Considerable petrological data are available from the Eastern Ghats Province (combining Domains 2 and 3 of Rickers et al., 2001). Although two isotopic domains of Rickers et al. (2001) are grouped under a single Province (Eastern Ghats Province of Dobmeier and Raith, 2003), careful inspection identifies several problems with this line of argument. The metamorphic history of the Domain 2 was initiated by a high-T/low-P progressive metamorphism and deformation that eventually led to UHT (~1000°C) peak (M1-D1) under deep-crustal conditions (8-9 kbar). This was followed by isobaric cooling. This entire process followed a single orogenic cycle when the lower crust evolved following a counter-clockwise P-T path (reviewed in Dasgupta and Sengupta, 2003). A second granulite-grade metamorphism and associated deformation (M2-D2) strongly reworked the deep-crustal granulites and exhumed them to mid-crustal level as evident from decompression-dominated retrogressive segment (Dasgupta and Sengupta, 2003; Dobmeier and Raith, 2003 and references therein). M3 is weak amphibolite-grade overprint and mostly localized along ductile shear zones. Thermal imprint associated with this is manifested by emplacement of pegmatite crosscutting the M2-D2 foliation. The timeframes for this three-fold metamorphic cycle are more or less constrained from available data. The timing of M1 UHT metamorphism is a long-drawn controversy as it was previously constrained to be ~1100 Ma (Jarick, 1999) based on zircon common Pb method. Texturally-constrained monazite studies later portray a much wider timeframe (~1250-1100 Ma) (Simmat and Raith, 2008). This is still problematic since a time span in the tune of ~150 m.y. is too large for a specific tectonothermal event. Careful study using monazite and/or zircon grains by in-situ methods would probably resolve the issue. The timing of M2 overprinting is ~950-900 Ma as all available geochronological studies seem to converge to this window (Grew and Manton, 1986; Shaw et al., 1997; Mezger and Cosca, 1999). U-Pb zircon ages using LA-ICPMS (Upadhyay et al., 2009) and SHRIMP methods (Bose et al., 2008) also confirm this scenario. The timing of M3 metamorphism and associated pegmatite emplacement is constrained to be ~550-500 Ma (Kovach et al., 1997; Mezger and Cosca, 1999).

Metamorphic history of the granulites occurring in northern domains of Eastern Ghats Province (Phulbani, Angul and Chilka domains) is somewhat different from that in Domain 2 to the south. All the three domains are characterized by ~950 Ma high-grade granulite event (Dobmeier and Raith, 2003; Simmat and Raith, 2008). The most discernable metamorphic signature of the Chilka Domain is the decompression-dominated P-T path. In Chilka Lake area, Sen et al. (1995) documented step-wise decompression and cooling related retrograde path, the interpretation of which was later refuted by later work (Dasgupta and Sengupta, 2003). Nevertheless, an early decompression-dominated P-T trajectory is strikingly different from cooling-dominated one from that in the Domain 2. Geochronological data do not furnish any unique answer to this. Although monazite dating identified ages in the time frame of ~1250-950 Ma (e.g. Simmat and Raith, 2008), a more pronounced cluster of metamorphic ages is found in the time window of ~800-500 Ma (Simmat and Raith, 2008 and references therein). This is vindicated by more precise zircon U-Pb ages (Bose et al., 2008; Upadhyay et al., 2009). Moreover, the so-called “protracted” tectonothermal history of the Chilka Domain needs to be clarified as it is difficult to assume a single orogeny persisting over 300 Ma. Apart from regional-scale metamorphism, the Chilka Domain also witnessed contact metamorphism due to the emplacement of anorthosite magma. In the southern fringe of the anorthosite body, the enclosing metasediments underwent UHT metamorphism (~1000°C) at mid-crustal (6-7 kbar) level (Raith et al., 2007; Sengupta et al., 2008). Timing of this event is problematic as controversy over the emplacement age of the anorthosite still persists. The newly computed zircon ID-TIMS and monazite age (~983 Ma by Chatterjee et al., 2008) contrasts the earlier age of ~792 Ma (Krause et al., 2001; Dobmeier and Simmat, 2002). This again requires a proper reappraisal. The preponderance of Pan-African age granulite metamorphism in this domain certainly is a key feature and its implication will be explored later in the discussion section. The tectonothermal imprints in the time frame of ~800-500 Ma are characteristically absent in the Angul Domain whose metamorphic history is least known.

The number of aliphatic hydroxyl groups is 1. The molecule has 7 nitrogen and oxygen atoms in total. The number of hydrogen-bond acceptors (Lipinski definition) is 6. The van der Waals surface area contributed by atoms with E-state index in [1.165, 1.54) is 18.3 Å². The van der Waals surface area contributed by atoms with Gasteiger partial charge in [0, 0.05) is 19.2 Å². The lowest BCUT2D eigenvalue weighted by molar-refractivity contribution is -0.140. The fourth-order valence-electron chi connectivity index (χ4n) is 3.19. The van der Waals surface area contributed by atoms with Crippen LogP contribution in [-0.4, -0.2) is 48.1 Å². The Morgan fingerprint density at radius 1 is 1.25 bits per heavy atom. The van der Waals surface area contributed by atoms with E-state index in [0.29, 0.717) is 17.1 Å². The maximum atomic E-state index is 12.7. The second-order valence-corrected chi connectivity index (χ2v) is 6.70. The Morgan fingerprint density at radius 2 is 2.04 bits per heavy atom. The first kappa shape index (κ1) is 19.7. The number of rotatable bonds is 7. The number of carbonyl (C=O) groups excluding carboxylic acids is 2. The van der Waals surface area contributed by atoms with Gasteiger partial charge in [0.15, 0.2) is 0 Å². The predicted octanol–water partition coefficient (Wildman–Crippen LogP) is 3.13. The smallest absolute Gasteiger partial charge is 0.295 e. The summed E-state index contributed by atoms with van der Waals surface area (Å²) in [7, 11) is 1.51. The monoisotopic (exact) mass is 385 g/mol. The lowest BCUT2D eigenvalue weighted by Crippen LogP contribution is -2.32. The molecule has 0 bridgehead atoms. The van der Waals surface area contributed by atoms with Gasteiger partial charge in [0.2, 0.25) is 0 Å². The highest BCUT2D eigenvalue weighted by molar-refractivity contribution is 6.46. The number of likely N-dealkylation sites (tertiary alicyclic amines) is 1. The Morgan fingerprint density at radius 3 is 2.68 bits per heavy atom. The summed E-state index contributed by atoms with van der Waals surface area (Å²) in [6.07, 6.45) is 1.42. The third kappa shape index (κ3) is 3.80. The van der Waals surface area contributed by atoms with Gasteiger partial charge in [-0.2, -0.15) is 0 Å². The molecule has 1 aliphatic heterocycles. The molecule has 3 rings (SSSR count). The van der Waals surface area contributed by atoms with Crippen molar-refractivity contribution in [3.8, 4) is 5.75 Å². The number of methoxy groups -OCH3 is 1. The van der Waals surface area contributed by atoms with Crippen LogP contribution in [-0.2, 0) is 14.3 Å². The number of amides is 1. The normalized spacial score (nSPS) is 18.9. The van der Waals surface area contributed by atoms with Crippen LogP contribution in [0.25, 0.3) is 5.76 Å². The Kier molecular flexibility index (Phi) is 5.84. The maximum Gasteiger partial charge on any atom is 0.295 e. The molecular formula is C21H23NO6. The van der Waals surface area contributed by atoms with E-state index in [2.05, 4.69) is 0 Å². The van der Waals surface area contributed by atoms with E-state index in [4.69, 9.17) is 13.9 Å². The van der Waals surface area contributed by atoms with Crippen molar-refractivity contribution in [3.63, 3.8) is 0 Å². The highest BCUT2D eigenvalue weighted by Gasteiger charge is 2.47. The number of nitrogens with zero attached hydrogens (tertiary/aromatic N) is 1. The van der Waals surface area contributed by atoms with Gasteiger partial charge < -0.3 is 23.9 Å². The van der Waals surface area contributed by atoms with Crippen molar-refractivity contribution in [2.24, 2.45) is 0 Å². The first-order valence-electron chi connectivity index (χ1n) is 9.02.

Rengali Province is situated at the northern extremity of EGB close to its contact with the Singhbhum Craton. This fault-bounded terrain has petrological, structural and geochronological signatures transitional between EGB and Singhbhum Craton. An early event of granite emplacement at ~2.80 Ga is the first tangible magmatic event in this terrain. Metamorphic signatures are of amphibolite to weakly granulite grade and scattered geochronological data suggest two thermal events at ~800-700 Ma and ~500 Ma respectively (reviewed in Dobmeier and Raith, 2003). This distribution of metamorphic ages is surprisingly similar to that of the Chilka Domain of the Eastern Ghats Province.